An Innovative Child Welfare Pilot Initiative: Results and Outcomes.
Chambers, Ruth M. Brocato, Jo. Fatemi, Maryam. Rodriguez, Angel Y.
Published: November 2016
Children and Youth Services Review
Vol. 70 , p. 143-151
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Successful family reunification is achieved only about 50% of the time when children are in foster care. Parents' ability to access and complete court ordered services are paramount in determining whether the family can achieve reunification. However, the research on how to best facilitate service access and utilization are sparse. A matched sample of 100 families with no prior child welfare involvement and at least one child in out of home care were selected from Department of Children and Family closed administrative case files. This study compared 48 families who received traditional child welfare services to 48 families who received a Family First model intervention (PFFP) from a large urban public child welfare agency. The independent variables were the elements that distinguished the Family First model from traditional child welfare services and included the number of caseworkers for the life of the case, caseload size, and service needs met through community partnerships. The dependent variables were the stability of the children's out of home placement, the time to reunification, the length of agency involvement, the stability of reunification at one year follow up, subsequent substantiated child maltreatment reports one year after the cases were closed, the distance a placement location was from the home of the family at intake, the match between identified needs and the timely access of services. Hierarchal regression and survival models were constructed to examine elements of the intervention for their impact on family outcomes. The results suggested that a community partnership model that incorporated family engagement, enhanced service provider accessibility, reduced caseloads, one caseworker for each family, are associated with successful reunification outcomes. Moreover, the intervention families were more likely to have their needs met with clinical or economic services, experienced fewer days in out-of-home placement, shorter involvement with the agency, reduced placement moves and were more likely to be reunified sooner compared to the group who received standard child welfare services. At one year follow up, the intervention families also had fewer substantiated child maltreatment reports and children were more likely to be living in the parental home. Implications for policy, research and practice are presented. (Author abstract)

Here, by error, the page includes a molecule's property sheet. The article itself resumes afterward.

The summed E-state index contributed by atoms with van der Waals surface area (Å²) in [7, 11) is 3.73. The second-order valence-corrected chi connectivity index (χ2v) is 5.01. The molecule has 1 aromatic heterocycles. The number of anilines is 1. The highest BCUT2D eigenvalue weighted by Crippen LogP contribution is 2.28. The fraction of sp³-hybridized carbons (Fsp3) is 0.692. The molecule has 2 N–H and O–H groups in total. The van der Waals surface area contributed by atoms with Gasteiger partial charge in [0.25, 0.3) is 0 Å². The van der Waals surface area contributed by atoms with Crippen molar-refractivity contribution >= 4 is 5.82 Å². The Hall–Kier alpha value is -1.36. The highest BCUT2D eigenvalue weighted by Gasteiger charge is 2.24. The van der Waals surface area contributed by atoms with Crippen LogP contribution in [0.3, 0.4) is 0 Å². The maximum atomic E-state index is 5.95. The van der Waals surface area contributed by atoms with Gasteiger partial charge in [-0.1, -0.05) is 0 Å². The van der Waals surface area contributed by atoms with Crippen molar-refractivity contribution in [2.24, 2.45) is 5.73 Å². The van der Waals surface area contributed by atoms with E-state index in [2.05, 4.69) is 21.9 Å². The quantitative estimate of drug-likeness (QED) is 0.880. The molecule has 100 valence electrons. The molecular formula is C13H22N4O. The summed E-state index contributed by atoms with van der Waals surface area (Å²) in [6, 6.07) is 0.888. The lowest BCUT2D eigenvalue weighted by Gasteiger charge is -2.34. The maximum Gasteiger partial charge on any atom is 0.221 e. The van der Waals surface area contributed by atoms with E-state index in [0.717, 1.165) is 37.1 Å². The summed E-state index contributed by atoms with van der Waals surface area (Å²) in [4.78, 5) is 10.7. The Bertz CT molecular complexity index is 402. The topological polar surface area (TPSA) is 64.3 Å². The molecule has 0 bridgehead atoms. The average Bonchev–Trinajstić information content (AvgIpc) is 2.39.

family reunification; foster children; promising practices; community partnerships; service delivery; family engagement; outcomes; models; CASELOAD